Greenwich’s plan to build hundreds of new council homes has been given the go-ahead by City Hall, with the town hall getting a £32.6 million grant from London mayor Sadiq Khan.
The cash is part of a £1.1 billion programme to kickstart council house-building across the capital, and will pay for 588 homes to be built in the borough.
Now the council, which has a scheme to start building 750 new council homes by 2022, is waiting to hear how much it can borrow to build the rest.
Greenwich’s programme, led by cabinet member Chris Kirby, also involves spending £55 million from right-to-buy receipts, while it is also hoping to borrow £145 million.
‘Good quality homes’
Town hall bosses are also waiting on Monday’s Budget, when they are hoping that Chancellor Philip Hammond will lift restrictions on borrowing to build new council homes, the possibility of which was flagged up by Prime Minister Theresa May at the Conservative Party conference.
Kirby said: “Earlier this month we agreed to set ourselves an ambitious housing delivery programme which is one of our key priorities, and the Mayor’s £32m allocation will mean that we can step up our programme to build good quality homes for social rent, which we will start building by 2022.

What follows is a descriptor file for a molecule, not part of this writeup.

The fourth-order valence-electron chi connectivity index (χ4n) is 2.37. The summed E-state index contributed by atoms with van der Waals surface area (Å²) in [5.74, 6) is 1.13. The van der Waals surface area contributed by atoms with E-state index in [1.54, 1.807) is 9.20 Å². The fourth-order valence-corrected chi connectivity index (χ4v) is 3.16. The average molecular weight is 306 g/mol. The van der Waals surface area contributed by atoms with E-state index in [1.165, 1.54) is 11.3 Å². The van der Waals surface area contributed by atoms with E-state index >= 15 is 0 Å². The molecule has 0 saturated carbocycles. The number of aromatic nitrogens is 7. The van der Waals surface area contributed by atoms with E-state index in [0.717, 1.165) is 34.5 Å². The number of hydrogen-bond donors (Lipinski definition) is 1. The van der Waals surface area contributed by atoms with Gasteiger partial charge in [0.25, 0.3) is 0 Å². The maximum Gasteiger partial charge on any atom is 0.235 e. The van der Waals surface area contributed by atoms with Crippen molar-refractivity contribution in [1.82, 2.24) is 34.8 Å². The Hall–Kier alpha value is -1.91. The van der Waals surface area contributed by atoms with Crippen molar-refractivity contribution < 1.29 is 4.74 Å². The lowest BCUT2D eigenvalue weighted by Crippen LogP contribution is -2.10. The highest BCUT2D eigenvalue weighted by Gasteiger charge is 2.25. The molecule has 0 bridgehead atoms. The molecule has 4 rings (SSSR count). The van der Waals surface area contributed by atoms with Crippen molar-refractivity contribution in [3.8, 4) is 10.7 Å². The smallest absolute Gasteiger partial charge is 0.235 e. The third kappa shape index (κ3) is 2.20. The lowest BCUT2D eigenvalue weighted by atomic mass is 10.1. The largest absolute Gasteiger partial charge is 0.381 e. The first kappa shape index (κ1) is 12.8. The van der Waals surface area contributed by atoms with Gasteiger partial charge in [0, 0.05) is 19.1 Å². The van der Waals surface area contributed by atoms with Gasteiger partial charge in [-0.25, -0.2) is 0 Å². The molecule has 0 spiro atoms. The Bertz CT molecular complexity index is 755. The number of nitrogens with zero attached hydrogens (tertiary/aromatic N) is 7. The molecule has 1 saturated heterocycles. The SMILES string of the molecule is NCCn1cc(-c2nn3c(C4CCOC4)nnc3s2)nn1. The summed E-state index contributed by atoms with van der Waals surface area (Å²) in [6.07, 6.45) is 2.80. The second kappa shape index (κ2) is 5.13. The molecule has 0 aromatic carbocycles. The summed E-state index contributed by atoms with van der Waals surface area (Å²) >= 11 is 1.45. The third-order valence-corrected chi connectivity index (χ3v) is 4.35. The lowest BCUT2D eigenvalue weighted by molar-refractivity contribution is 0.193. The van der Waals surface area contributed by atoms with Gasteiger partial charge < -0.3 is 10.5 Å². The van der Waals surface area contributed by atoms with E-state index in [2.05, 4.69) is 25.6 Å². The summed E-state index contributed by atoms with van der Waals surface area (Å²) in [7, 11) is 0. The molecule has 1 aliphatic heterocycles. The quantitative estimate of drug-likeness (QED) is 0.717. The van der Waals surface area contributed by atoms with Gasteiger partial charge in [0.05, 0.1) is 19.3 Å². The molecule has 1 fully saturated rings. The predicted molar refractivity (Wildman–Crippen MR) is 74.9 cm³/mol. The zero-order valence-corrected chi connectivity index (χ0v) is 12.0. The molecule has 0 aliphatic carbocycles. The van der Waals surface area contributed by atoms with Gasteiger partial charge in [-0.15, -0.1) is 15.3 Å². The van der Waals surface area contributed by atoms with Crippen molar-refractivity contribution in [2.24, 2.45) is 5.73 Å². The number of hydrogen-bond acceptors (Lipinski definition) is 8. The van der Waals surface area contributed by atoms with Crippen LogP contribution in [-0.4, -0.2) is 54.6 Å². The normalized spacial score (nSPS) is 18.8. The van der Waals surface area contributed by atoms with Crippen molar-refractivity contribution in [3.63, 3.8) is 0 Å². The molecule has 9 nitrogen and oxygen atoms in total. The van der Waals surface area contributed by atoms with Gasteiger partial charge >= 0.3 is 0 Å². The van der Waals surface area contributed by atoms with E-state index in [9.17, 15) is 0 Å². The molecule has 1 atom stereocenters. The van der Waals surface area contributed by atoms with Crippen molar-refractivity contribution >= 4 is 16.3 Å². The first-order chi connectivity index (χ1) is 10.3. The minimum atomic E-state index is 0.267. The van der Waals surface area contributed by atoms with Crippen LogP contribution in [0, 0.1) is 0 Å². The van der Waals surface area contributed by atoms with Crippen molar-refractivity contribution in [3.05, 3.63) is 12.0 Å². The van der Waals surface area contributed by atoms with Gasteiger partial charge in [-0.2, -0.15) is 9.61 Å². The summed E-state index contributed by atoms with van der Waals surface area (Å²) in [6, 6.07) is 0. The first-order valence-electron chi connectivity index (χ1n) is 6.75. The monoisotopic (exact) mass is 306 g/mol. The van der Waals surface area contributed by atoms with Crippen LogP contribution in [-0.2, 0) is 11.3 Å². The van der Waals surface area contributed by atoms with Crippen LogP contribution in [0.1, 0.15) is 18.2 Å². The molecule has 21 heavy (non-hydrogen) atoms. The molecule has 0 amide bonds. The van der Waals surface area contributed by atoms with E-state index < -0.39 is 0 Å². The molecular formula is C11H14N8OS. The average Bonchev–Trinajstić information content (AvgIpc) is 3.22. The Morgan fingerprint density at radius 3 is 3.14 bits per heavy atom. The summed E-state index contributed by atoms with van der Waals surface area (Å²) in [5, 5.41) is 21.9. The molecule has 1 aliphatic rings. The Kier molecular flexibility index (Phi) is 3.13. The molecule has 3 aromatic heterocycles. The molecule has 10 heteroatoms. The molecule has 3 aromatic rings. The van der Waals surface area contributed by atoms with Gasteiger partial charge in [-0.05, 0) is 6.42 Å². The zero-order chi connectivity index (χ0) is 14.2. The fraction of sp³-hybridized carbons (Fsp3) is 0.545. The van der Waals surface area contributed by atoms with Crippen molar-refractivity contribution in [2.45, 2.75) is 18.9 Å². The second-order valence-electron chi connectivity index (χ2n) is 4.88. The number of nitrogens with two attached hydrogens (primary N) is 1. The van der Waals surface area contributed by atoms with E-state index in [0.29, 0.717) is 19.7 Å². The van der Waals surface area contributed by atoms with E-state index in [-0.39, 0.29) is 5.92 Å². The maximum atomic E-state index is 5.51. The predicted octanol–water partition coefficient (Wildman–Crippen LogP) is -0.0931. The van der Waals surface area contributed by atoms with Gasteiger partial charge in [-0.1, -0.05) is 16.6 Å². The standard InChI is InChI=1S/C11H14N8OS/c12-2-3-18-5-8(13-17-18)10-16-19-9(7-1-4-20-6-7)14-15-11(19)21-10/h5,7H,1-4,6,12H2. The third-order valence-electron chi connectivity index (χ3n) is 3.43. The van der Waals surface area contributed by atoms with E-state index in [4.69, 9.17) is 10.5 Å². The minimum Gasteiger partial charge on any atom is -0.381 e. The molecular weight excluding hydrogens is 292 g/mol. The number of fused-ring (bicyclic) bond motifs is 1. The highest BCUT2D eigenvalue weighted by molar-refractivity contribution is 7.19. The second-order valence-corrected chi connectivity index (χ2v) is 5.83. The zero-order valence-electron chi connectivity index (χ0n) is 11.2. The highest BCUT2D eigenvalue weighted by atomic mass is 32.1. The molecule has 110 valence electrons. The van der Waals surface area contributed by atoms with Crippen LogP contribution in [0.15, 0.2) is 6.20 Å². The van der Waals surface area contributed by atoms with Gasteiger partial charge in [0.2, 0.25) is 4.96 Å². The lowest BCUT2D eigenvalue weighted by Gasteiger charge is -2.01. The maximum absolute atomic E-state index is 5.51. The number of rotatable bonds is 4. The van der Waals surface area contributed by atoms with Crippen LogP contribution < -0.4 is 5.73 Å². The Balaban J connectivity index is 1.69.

“We are determined to build even more council homes and are exploring ways of funding this. The £32m Building Homes for Londoners allocation will be a vital step towards accommodating residents’ social housing needs.”
Greenwich Council leader Danny Thorpe said: “I am delighted that the Mayor of London has allocated £32m to the borough from his Building Council Homes for Londoners programme. This is fantastic news and will help many waiting for much-needed housing in the borough.”
There are currently 17,000 households waiting for council housing in Greenwich, with over 800 homeless households in temporary accommodation – the highest in the past 10 years.
‘Hugely complex crisis’
Khan said: “London’s housing crisis is hugely complex and has been decades in the making. There is no simple fix – but council housing is the most important part of the solution. Londoners need more council homes that they can genuinely afford, and local authorities have a fundamental role to play in getting London building the homes we need for the future.
“Today, City Hall is using money we secured from Government to help councils go much further. It is welcome that the Prime Minister has recently listened to calls that I and others have long made for councils to be able to borrow more to build. But let me be clear: lifting the borrowing cap for councils must be just the first step of reform, not the last.”
Each council has submitted a proposal to City Hall with a list of potential sites, so the sums awarded and numbers of homes vary. Lewisham, which says it wants to begin 1,000 homes, received £37.7 million from City Hall, to cover 384 homes. Neither Bexley nor Bromley applied for money.
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